The need for new farmers
We need to recruit and train more new farmers to keep future populations fed.
According to the United States Department of Agriculture, America’s farmers are getting older. In 1945 the average age of a farmer was 39; in 1974 it was 45; in 2007 the average farmer was 58. This means that we need more young farmers to continue to feed our future growing population. There are several nationwide efforts underway, and a few local ones that are training new growers to fill in the gaps.
Michigan State University’s Student Organic Farm (SOF) offers a nine month intensive training in year-round organic agricultural training. It trains participants in growing fruits & vegetables, livestock, herbs and cut flowers organically. Participants also learn how to grow crops in passive solar greenhouses called hoop houses that extend the growing season for increased profits. Business planning and management are also emphasized in this program. While there are lectures and other traditional schoolwork, participants learn primarily by working on the farm growing crops for the SOF’s 48-week Community Supported Agriculture (CSA), farm stand and sales to the university’s kitchens. Merit and need-based scholarships are also offered on an annual basis.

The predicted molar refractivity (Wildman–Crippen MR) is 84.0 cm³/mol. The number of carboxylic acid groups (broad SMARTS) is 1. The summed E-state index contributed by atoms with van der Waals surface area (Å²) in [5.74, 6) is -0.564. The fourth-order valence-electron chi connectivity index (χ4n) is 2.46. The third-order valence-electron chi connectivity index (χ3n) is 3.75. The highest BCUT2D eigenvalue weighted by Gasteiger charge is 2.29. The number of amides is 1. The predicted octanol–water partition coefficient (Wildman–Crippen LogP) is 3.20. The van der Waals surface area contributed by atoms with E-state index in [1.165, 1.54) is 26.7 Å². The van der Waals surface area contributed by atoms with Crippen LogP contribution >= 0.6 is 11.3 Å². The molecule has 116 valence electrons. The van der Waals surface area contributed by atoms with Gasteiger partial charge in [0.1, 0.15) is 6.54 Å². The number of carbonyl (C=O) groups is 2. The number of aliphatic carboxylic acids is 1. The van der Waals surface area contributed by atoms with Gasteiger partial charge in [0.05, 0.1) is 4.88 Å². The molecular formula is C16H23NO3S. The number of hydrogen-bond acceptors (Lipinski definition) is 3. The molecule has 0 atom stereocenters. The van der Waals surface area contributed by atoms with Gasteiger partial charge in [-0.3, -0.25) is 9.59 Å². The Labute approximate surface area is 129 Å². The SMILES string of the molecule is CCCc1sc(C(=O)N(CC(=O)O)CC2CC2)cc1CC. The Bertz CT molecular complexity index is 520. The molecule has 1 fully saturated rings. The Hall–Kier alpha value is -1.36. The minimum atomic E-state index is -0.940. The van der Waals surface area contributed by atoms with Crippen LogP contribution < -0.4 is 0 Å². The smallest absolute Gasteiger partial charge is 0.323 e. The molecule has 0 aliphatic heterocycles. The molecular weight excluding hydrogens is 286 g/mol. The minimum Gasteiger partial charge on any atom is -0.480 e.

Earthworks Agricultural Training (E.A.T.) is a nine month beginner farmer training program that focuses on urban agriculture and food systems. Participants earn a certificate in urban farming while being paid for the work they do on Earthworks urban farms and in their hoop houses. While experiential learning of farming and work skills are emphasized, they also work on individual goals and touch on environmental and social justice issues. E.A.T. students also visit other project sites and other urban agriculture endeavors to experience different farming and work styles.